Lookup and References
Lookup and Referencing is a very important feature of MS Excel. This feature allows users to learn all about MS Excels lookup & reference functions such as the VLOOKUP, HLOOKUP, MATCH, INDEX and CHOOSE function.
These functions help a user to work with data arrays in MS Excel, and are quite useful for cross referencing between different datasets. These functions perform tasks like getting information from a range, returning the address of a given value, or looking up for specific values.
VLOOKUP (Vertical lookup) function searches for a defined value in the first column of the range, and then returns the values from the specified adjacent cell. In the example below, you will observe that the VLOOKUP formula contains 4 sections. The first section refers to the value to be searched for (i.e. 102), the second section holds the absolute range from where the whole VLOOKUP function will perform (i.e $A$2:$E$7), now the third section holds the information regarding the desired column whose respective value is to be displayed (i.e. 3 (column C)), and finally the final section that defines if the search would be fully matched or not. This is an optional value to be set.
1. Now, insert the VLOOKUP function shown below.
2. Drag the VLOOKUP function in cell F2 down to cell F7.
Note: when we drag the VLOOKUP function down, the absolute reference ($A$2:$E$7) stays the same alongwith the absolute value 102 also remains the same. However, if we had applied a relative reference, it would have changed to A4, A5, etc.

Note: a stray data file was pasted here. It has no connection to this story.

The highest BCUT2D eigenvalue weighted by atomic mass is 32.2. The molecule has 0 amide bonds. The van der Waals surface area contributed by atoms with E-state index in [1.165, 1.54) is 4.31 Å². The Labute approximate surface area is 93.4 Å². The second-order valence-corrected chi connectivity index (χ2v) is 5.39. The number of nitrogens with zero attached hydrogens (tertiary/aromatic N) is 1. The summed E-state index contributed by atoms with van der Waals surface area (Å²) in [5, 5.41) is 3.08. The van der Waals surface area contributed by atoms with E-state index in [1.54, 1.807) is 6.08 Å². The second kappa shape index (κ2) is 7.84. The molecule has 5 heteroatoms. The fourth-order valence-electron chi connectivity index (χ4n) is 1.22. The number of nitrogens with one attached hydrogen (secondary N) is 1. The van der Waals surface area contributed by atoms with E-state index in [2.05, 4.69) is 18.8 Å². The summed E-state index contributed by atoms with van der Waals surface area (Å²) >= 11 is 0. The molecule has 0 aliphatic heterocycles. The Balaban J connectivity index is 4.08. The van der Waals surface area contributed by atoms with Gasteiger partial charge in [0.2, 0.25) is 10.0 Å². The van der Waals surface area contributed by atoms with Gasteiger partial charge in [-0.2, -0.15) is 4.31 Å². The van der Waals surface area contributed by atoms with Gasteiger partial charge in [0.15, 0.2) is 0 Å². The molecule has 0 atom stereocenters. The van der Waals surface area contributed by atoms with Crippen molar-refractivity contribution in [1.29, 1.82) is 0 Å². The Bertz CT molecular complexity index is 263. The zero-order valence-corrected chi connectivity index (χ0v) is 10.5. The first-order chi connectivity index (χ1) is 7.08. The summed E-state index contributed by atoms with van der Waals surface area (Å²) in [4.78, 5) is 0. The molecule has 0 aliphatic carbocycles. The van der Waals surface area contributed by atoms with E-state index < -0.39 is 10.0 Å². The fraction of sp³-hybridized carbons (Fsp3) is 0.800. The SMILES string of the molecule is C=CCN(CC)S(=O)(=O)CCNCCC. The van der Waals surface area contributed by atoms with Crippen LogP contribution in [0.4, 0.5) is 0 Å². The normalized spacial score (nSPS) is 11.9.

HLOOKUP functions in a similar way like VLOOKUP however, unlike VLOOKUP, if functions horizontally rather vertically. It operates on row instead of a column.
In the above example, you will observe that all the sections are same, however, the orientation has been switched from column to row.
Match functions is use to detect the occurrence of a specified value within a given range and it returns the occurrence location in number format. In the example given below, you will observe that the function is required to detect the occurrence of “Olivier” in the provided range from C1:C7.
The function has found the desired value on 3 cell in the range (i.e. C3)
The INDEX function returns a residing value in either a two-dimensional or a one-dimensional range.
In the example above, you will observe that the Index function has been applied to range C2:C7 and the row index is 3. So the function will return the value of 3rd row in the given range (i.e. Karina). This is the example of one-dimensional
In the example above, you will observe that the Index function has been applied to range A1:A7 and the row index is 4. However, there is an additional allocation of column index which is also 4. So the function will return the value of 4th column on 4th row in the given range (i.e. Sales Rep.). This is the example of two-dimensional.
The above figure shows the return values of both examples.
The CHOOSE function returns the value based on the index number from a given set of values. The function gets to the position index in values set and return the value residing on that particular position.
In the above example, the position index given is 4 hence, the function will return the forth value in the value set which is cell C5 (i.e. Michael).